To put it mildly, the US broadband industry is not very happy with President Obama right now.
Complaints and criticisms poured in from major cable and telco interests late Tuesday after Obama called for the feds to override state laws blocking municipalities from developing their own broadband networks. The two biggest cable and telco trade associations and the incumbent cable operator in the community where Obama spoke all issued blistering statements attacking the president's position.
Taking on the industry once again, Obama is urging the Federal Communications Commission (FCC) to preempt state laws that keep local communities from building high-speed data networks and promising greater financial and technical aid for smaller communities seeking to build those networks. Speaking Tuesday afternoon in Cedar Falls, Iowa, where a municipally owned utility built a broadband network that turned the community into the state's first Gigabit City in 2013, the president forcefully made the case for cities and counties seeking to create their own broadband networks. Framing it as a pro-consumer, pro-competition cause that crosses political lines, he called on the FCC to "push back on those old laws" in the 19 states that prevent or restrict municipally owned networks and spelled out other federal moves to foster the development of those networks.
"In some states, it's virtually impossible to create a community network like the one that you've got here in Cedar Falls," the president said. "So today, I'm saying we're going to change that. Enough is enough. We're going to change that so every community can do the smart things you guys are doing."
Without naming any companies, Obama lambasted the large broadband providers that have lobbied the states for the bans on public networks. "In too many places across America, some big companies are doing everything they can to keep out competitors," he said. As a result, he said, in 19 states "we've got laws on the books that stamp out competition and make it really difficult for communities to provide their own broadband the way you guys are."
Not surprisingly, many leading broadband providers reacted quite coolly to Obama's proposal. Speaking for the cable industry, National Cable & Telecommunications Association (NCTA) President & CEO Michael Powell contended that many municipal networks "have ended up in failure, saddling taxpayers with significant long-term financial liabilities and diverting scarce resources from other pressing local needs." Rather than "chase false solutions," Powell said, "government policies should be directed at overcoming barriers to [broadband] adoption and extending the reach of broadband to places yet unserved."
Using stronger language, the United States Telecom Association (USTelecom) said Obama's state preemption proposal and proposed Title II reclassification of ISPs, if enacted by the FCC, "would be sweeping exercises of authority, raising Constitutional concerns related to separation-of-powers, the scope of an independent agency's Congressionally delegated authority and the role of states in our federal system." The group charged that "these expanded government roles" would be financed by "higher costs to consumers and new taxes and fees on local citizens."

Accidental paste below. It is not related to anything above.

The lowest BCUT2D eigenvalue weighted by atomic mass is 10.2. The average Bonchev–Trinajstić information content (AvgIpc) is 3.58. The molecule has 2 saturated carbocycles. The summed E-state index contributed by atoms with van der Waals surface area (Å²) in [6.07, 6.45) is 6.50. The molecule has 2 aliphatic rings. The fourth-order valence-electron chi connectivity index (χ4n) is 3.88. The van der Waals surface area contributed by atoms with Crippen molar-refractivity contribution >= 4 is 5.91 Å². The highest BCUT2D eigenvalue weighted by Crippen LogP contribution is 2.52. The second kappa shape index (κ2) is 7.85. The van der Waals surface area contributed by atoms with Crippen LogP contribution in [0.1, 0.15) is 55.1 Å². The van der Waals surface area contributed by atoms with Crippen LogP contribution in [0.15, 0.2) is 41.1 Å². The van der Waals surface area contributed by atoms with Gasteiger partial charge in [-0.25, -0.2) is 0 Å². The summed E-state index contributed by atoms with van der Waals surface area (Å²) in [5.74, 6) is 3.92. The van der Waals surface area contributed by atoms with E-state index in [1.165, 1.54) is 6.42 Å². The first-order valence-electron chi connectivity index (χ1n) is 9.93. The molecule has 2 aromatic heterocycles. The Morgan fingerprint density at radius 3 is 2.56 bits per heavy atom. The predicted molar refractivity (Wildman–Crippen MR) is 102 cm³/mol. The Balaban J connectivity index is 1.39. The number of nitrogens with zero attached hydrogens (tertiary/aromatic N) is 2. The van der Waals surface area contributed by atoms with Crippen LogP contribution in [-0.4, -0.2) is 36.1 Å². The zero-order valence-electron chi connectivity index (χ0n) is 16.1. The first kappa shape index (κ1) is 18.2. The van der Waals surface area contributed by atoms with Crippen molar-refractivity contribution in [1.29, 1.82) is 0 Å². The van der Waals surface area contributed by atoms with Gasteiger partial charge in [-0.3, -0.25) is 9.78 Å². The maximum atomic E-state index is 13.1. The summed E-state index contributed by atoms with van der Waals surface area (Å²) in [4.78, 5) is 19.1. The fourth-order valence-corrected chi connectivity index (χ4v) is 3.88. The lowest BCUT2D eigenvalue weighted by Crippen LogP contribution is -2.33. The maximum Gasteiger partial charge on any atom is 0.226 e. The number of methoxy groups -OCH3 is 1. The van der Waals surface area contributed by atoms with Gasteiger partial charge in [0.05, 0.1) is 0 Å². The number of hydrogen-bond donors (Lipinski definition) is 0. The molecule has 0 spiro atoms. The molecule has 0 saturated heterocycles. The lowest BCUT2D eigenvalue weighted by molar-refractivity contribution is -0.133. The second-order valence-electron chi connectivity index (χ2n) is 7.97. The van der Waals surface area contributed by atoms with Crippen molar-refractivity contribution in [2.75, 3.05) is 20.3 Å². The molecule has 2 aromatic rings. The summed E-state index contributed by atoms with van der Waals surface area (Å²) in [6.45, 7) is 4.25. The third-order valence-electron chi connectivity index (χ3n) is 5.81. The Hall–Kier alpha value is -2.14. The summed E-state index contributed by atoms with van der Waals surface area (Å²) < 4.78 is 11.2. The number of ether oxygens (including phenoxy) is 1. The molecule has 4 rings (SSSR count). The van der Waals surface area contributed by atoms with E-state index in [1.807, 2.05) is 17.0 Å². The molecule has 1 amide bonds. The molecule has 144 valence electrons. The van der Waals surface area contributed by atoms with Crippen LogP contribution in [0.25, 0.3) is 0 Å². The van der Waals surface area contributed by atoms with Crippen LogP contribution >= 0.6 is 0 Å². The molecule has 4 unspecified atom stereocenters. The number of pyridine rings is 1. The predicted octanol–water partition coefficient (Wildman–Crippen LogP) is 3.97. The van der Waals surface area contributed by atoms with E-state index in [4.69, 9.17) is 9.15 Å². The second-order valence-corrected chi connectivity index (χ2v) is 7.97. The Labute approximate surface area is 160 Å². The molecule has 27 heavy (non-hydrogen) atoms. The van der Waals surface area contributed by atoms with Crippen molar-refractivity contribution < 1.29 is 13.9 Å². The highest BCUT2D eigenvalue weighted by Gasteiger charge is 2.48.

Mediacom Communications Corp. , the incumbent cable operator in Cedar Falls and many other Iowan communities, had no love to share with Obama either. Saying it was "deeply concerned" with Obama's comments, the MSO argued that Cedar Falls Utilities (CFU) "is a municipal utility that leverages its government-conferred monopoly over electric, water and gas service to unfairly compete with private enterprises" for cable and broadband customer. "The president's remarks, combined with the selection of CFU as the venue for his speech, clearly show that the White House wants to waste taxpayer dollars to supplant our nation's private sector broadband providers with government-owned utility companies."
Yet an undaunted Obama, who plans to make universal broadband access a key component of his State of the Union address to the nation next Tuesday night, argued that community broadband networks are "not a partisan issue." He noted that the people of Yuma County, Colo. voted overwhelmingly in favor of a community broadband network two months ago in the same election where they overwhelmingly supported a Republican candidate for the US Senate.
"It's not a red [state] issue or a blue [state] issue," he said. "Folks around the nation want these broadband networks. They're good for business. They're good for communities. They're good for schools. And they're good for the marketplace because they promote efficiency and competition."
Obama's call for federal preemption of the state bans on municipal networks comes as the FCC is weighing a proposal to do just that. In response to petitions from two other small and midsized cities -- Chattanooga, Tenn. and Wilson, NC -- to preempt their state broadband laws, the Commission is expected to approve that idea at its meeting late next month.
The president's latest broadband initiative also comes as the FCC prepares to upgrade the definition of broadband service dramatically. In another proposal that's expected to be approved shortly, the Commission is weighing whether to raise the broadband bar from the current 4 Mbit/s downstream standard to 25 Mbit/s, with a corresponding increase in the upstream rate as well.
Finally, Obama's support for community broadband networks comes as Republicans and Democrats gear up for another huge battle over net neutrality rules in Washington. The president added fuel to that fire two months ago when he came out strongly for utility-style Title II regulatory treatment of ISPs. At least partly in response, the FCC is expected to take up that issue at its meeting next month as well. (See Obama Backs Net Neutrality, Stuns Industry.)
— Alan Breznick, Cable/Video Practice Leader, Light Reading